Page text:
Responsive design was, undeniably, the dominant trend of 2013. And this isn’t really surprising: As mobile and tablet browsing increases in popularity, it is important for websites to function—at the very least—on these devices. But this one-size-fits-all approach to multi-device design has a fundamental problem, one that poses a serious threat to conversion-oriented websites across industries.
In almost all cases, responsive “design” becomes an engineering solution to a design problem. Don’t get me wrong: When properly implemented, it is a fantastic engineering solution. Responsive design makes it relatively easy to solve a complex device rendering issue that only becomes more complex with each new mobile product arriving on the market. But in most cases, rendering isn’t the real problem—or at least not the most important problem.
The most significant problem created by multi-device browsing is that suddenly a website must address a dramatically more diverse set of user needs. When a user sits down at her laptop and navigates to a website, she has a specific mindset, specific needs. When a she navigates to a page on her phone while commuting to work on a train in the morning, she likely has a completely different set of expectations. Sure, if a page can’t render, it can’t be used. But if a page doesn’t address the specific mindset and needs of a user in that moment it isn’t usable.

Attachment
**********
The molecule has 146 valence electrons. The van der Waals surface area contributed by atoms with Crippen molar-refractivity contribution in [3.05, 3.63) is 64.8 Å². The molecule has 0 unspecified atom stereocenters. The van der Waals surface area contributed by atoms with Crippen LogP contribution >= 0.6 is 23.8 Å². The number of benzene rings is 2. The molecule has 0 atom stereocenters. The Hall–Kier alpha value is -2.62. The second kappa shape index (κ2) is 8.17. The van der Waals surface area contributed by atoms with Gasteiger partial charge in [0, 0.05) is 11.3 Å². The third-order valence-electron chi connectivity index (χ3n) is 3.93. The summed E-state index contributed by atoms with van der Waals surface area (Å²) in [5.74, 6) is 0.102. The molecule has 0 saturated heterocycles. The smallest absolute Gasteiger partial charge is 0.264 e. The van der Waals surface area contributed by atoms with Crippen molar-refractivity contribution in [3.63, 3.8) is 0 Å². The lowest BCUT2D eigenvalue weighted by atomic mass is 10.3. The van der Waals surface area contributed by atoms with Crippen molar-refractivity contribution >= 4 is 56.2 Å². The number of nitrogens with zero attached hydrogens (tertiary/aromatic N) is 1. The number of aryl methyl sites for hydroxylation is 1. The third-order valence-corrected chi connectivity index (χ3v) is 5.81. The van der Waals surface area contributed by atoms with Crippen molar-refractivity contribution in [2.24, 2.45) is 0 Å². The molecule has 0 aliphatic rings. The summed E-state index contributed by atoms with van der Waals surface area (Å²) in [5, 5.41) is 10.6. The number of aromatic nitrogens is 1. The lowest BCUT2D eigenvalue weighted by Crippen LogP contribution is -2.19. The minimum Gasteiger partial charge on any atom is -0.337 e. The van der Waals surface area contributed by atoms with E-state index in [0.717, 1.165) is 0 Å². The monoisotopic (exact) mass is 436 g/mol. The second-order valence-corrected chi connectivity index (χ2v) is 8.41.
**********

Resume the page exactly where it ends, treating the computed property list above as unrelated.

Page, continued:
For all its added complexity, responsive design often leads to lazy design. In typical examples, the best-case scenario is that the site is optimized for users of one resolution, one device type. Often, this is not even the case—in an effort to meet some of the needs of users across all platforms, none of the possible experiences are optimal.
At Brooks Bell, we have witnessed this first hand through mobile testing with clients. When mobile designs are optimized for those users—using a combination of mobile-first user interface design, relevant messaging, and specific imagery—conversions increase dramatically.
As an engineering solution, responsive architectures can be very successful—and they open up a wide range of opportunities that can be tested and optimized. But it is critically important that the process does not end there. Once you have unlocked the ability to create unique experiences, it is time to test and iterate new designs for each.
By adopting this dedication to multi-device testing, we may finally be able to realize the promise of responsive design: Websites that respond not only to the tool we happen to be using, but to the needs, attitudes, and desires we may have as well.
Interested in design focused on conversion? Contact Matt Haverkamp to find out more.